Besides, incarceration is quite familiar to detainees in the strict sense that more than half of them have or had a close relative in prison (a brother, 30 percent; their father, 16 percent; a sister or mother, 10 percent). The same goes for physical violence and especially gun-related violence. One in nine men and one in three women said that they had suffered physical or sexual abuse during their childhood; three percent of men and one woman in three reported being raped as adults. Everything suggests that these percentages are low estimates, especially for the men, since most inmates have already done time behind bars and homosexual rape is quite common in American houses of detention, where it is estimated that as many as one inmate in four is subject to serious sexual abuse every year. According to a 1994 survey carried out by the head physician at the Cook County Department of Corrections, half of the men admitted to Chicago’s jail had previously been hospitalized as a result of an assault and one in four had been wounded by gunshots at least once. In addition, 60 percent of shooting victims had personally witnessed shootings during their childhood.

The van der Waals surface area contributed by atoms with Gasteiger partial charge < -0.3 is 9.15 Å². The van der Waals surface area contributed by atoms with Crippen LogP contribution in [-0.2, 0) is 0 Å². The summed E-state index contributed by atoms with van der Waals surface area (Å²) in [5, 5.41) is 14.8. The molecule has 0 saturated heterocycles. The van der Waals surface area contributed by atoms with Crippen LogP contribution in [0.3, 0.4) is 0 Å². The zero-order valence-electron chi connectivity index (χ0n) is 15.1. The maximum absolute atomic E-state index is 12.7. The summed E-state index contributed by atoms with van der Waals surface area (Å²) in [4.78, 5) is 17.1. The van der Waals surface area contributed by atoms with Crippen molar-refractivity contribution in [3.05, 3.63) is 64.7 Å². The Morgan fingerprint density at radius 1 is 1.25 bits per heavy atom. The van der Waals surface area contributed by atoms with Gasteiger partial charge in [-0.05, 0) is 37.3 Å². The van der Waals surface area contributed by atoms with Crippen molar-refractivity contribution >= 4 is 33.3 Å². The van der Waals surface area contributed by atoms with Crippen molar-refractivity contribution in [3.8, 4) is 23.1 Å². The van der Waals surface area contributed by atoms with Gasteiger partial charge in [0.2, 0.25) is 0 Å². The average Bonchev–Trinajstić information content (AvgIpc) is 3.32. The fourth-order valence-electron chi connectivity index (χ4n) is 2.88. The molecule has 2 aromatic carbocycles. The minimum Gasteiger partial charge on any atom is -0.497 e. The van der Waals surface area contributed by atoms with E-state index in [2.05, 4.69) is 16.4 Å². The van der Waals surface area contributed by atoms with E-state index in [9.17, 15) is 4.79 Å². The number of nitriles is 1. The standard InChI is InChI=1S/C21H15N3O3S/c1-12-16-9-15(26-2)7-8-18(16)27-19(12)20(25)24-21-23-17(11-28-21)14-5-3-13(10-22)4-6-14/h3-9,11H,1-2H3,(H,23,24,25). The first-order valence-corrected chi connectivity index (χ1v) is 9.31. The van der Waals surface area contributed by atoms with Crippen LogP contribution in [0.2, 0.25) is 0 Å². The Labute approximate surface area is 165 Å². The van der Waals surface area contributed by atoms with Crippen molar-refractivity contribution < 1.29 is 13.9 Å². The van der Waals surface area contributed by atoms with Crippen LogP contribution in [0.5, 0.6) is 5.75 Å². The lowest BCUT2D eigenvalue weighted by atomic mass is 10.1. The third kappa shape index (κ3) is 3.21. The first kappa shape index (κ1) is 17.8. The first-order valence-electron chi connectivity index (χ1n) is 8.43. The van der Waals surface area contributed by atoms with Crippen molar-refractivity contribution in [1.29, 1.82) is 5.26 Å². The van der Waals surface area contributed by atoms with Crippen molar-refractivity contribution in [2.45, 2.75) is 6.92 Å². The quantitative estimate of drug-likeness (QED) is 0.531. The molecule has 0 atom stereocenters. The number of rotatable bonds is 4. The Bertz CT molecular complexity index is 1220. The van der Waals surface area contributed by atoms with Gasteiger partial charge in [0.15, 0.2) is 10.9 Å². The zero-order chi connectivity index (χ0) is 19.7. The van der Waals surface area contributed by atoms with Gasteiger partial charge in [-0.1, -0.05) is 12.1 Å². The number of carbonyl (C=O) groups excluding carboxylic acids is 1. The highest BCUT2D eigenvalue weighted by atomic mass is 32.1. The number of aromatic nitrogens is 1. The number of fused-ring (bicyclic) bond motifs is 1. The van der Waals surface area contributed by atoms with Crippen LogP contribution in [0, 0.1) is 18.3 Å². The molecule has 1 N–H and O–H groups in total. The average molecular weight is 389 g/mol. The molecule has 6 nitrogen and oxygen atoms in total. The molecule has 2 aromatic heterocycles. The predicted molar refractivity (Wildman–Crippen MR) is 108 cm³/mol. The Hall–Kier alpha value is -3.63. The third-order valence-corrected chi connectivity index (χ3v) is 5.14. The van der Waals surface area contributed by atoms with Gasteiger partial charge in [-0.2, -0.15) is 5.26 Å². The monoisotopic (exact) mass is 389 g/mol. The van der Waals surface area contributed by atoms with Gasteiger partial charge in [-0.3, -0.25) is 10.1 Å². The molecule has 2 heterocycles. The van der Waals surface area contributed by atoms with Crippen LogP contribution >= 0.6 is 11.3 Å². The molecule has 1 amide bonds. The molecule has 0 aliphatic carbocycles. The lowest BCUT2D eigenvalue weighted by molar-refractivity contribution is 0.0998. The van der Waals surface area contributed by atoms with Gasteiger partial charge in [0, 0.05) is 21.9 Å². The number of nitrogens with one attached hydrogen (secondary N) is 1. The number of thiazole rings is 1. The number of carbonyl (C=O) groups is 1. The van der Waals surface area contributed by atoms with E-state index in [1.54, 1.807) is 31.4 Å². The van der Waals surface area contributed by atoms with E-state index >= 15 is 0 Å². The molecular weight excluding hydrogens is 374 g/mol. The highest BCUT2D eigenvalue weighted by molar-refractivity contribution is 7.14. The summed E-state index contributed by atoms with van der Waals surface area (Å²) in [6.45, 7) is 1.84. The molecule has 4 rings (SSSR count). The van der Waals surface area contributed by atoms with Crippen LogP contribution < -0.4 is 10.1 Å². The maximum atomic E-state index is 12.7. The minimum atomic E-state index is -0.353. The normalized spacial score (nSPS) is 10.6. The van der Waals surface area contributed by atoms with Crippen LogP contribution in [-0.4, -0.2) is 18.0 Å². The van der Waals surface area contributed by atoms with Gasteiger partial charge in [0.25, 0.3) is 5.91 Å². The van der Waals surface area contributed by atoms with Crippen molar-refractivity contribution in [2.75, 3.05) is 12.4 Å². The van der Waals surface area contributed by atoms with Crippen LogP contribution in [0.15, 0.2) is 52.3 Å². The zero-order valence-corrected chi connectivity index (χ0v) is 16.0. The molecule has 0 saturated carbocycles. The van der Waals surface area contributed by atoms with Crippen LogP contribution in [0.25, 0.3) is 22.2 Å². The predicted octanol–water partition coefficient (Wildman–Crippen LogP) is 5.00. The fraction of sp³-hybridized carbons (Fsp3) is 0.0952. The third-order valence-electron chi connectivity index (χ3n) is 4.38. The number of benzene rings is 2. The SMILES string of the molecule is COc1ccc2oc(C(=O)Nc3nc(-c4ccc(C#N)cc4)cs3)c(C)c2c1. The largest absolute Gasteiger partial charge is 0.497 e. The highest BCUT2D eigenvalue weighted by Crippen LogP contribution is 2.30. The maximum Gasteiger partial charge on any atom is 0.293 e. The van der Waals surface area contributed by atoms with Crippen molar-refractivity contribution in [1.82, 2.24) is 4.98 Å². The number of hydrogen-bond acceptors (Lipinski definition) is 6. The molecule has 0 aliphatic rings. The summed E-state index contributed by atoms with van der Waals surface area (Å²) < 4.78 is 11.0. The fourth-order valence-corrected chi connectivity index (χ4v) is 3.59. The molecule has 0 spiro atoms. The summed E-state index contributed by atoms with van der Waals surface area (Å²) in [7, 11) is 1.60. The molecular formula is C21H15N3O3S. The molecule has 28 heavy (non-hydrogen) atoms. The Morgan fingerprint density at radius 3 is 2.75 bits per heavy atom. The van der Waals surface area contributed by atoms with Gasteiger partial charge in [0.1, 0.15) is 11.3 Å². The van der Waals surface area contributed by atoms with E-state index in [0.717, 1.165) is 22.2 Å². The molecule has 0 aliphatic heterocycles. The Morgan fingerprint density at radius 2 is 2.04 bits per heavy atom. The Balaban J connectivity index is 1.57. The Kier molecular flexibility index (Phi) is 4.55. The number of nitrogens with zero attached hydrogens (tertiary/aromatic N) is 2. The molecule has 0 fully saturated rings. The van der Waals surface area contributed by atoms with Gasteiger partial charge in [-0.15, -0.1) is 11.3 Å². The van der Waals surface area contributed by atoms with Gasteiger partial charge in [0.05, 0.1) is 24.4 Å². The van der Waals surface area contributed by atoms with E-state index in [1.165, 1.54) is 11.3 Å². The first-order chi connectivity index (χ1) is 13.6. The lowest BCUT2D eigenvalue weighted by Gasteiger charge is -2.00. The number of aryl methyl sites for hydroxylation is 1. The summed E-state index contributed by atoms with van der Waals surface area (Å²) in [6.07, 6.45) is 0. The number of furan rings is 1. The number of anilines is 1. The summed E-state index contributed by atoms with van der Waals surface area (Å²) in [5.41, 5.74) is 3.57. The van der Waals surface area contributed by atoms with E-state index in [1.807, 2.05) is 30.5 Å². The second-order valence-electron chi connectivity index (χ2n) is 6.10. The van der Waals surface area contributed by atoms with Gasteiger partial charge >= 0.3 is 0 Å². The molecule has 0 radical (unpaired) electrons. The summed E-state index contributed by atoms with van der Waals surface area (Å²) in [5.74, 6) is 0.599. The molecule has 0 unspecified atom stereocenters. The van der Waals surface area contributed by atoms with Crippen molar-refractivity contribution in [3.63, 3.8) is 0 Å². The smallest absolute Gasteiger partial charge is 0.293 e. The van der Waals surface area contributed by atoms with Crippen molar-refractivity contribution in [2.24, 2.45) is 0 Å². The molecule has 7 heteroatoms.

A germane study of detainees entering the jails of Washington, D.C., in 1997 found that one in four had suffered serious injuries unrelated to their incarceration. In-depth interviews with a subsample of these men found that 83 percent had been at the scene of a shooting incident; 46 percent had had a family member killed with a gun (in most cases during a robbery, assault, or crossfire); and 40 percent still carried some disability related to an earlier gunshot wound.